Overall, I enjoyed the book and I would give this a 3.5/5 stars. I think it took me time to start to really get into the novel; at first, I felt bogged down by all the details. Once I got used to the details and the writing style, I found myself caught up in the political intrigue. I definitely want to continue reading the rest of the books in the series, especially since this one ended on a cliffhanger. But before that, I’m going to go and check out the movie!

Happy reading ~


Before I Let Go by Marieke Nijkamp  

When I read the premise of this novel, it sounded like a mystery/thriller to me. After reading it, I have to say that it definitely doesn’t fit that category – at least, not in the conventional way.

Synopsis (Goodreads): Best friends Corey and Kyra were inseparable in their snow-covered town of Lost Creek, Alaska. When Corey moves away, she makes Kyra promise to stay strong during the long, dark winter, and wait for her return.

Just days before Corey is to return home to visit, Kyra dies. Corey is devastated―and confused. The entire Lost community speaks in hushed tones about the town’s lost daughter, saying her death was meant to be. And they push Corey away like she’s a stranger.

Corey knows something is wrong. With every hour, her suspicion grows. Lost is keeping secrets―chilling secrets. But piecing together the truth about what happened to her best friend may prove as difficult as lighting the sky in an Alaskan winter..

My thoughts on this novel are mixed. I don’t think I loved this novel as there were a lot of features that really bothered me or weren’t done well, but the story itself – well, it had me hooked.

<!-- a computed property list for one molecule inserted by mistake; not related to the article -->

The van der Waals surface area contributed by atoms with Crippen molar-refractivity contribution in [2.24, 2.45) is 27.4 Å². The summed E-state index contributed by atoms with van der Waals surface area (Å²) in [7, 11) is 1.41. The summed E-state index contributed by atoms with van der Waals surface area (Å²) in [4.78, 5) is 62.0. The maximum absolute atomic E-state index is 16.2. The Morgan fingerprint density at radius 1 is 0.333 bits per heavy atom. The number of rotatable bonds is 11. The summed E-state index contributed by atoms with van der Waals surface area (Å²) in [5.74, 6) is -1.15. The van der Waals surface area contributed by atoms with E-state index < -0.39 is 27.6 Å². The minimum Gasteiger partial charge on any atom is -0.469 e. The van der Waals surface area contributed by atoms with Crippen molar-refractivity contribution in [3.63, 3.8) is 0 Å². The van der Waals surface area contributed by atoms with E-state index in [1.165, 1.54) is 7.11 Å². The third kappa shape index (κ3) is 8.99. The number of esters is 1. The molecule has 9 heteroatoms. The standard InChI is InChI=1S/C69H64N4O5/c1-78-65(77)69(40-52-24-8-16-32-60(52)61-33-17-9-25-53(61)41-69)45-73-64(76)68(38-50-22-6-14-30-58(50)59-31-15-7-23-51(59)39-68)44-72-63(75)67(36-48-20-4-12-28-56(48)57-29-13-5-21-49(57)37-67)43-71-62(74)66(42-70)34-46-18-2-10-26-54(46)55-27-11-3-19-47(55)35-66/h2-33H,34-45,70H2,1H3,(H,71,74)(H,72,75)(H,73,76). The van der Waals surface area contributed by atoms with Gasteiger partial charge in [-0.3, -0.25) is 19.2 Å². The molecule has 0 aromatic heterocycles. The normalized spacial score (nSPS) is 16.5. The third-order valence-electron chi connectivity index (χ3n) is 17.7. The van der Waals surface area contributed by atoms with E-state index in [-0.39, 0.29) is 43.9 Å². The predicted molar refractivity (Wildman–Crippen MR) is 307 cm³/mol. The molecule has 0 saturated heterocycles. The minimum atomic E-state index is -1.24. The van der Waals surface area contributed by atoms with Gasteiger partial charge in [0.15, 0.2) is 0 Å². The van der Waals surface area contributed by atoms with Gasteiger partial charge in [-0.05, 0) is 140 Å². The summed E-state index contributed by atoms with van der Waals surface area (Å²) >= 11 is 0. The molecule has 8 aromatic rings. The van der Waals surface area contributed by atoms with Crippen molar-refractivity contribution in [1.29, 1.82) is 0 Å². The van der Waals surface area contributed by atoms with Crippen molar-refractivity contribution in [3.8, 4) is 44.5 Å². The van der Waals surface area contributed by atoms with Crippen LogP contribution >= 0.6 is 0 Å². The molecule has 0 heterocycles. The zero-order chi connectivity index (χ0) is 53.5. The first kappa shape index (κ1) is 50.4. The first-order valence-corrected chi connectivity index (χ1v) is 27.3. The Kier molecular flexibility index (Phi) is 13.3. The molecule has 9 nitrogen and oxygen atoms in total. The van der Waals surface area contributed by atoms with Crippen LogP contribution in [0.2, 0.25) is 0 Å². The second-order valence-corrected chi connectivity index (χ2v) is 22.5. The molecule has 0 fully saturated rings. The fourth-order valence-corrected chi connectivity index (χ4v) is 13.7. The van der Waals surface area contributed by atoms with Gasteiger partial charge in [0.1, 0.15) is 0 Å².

One of the things that was severely lacking in this story was character development. There was none. Corey started off feeling guilty and angry, and she left that way. She maintained her pigheadedness and her insistence that the town was to blame for Kyra’s death right to the end. It didn’t help that the only way we got to know Kyra was through Corey’s interactions with others in the town, as well as Corey’s own memories; it made Kyra a very one-dimensional character, although the author did try to fix that by including letters that Kyra wrote to Corey. But even those letters didn’t have much substance to them so I couldn’t get a good feel for Kyra.

What I found weird about the novel was the writing style. There are moments taking place in the present, followed by memories from the past, and then random excerpts that read like a script from a play or a phone call, and then diary entries/unsent letters from Kyra to Corey. It affected the flow of the novel a lot. While the author may have been trying to use these different mediums to give the reader a more rounded picture of the scene, it failed in that attempt.

While the plot was intriguing, I wish there had been more of a build-up there. What were the crowning instances that caused the town to change their attitude to Kyra? How did they get to that frenzy point that tipped Kyra off the edge? These were things that were never really addressed. If it had been, I feel like the story would have been better developed and more intriguing and the suspense would have been better. As it were, there was no real mystery to it; everything becomes clear in a short while and there is nothing to really change it up. There were also a lot of details in the story that were mentioned but never reconciled, and this really bothered me. Why mention Corey hearing voices or seeing things if you aren’t going to do anything about it?

My general feelings for this novel are still mixed. There were a lot of things that could have been improved and that would have made this story so much better, because the concept behind this novel was actually really intriguing. It was just the execution that suffered. I’m giving this a 2.5 stars rounded to 3.

Thank you to NetGalley for this ARC in exchange for my honest review.

Happy reading ~

The Party By Robyn Harding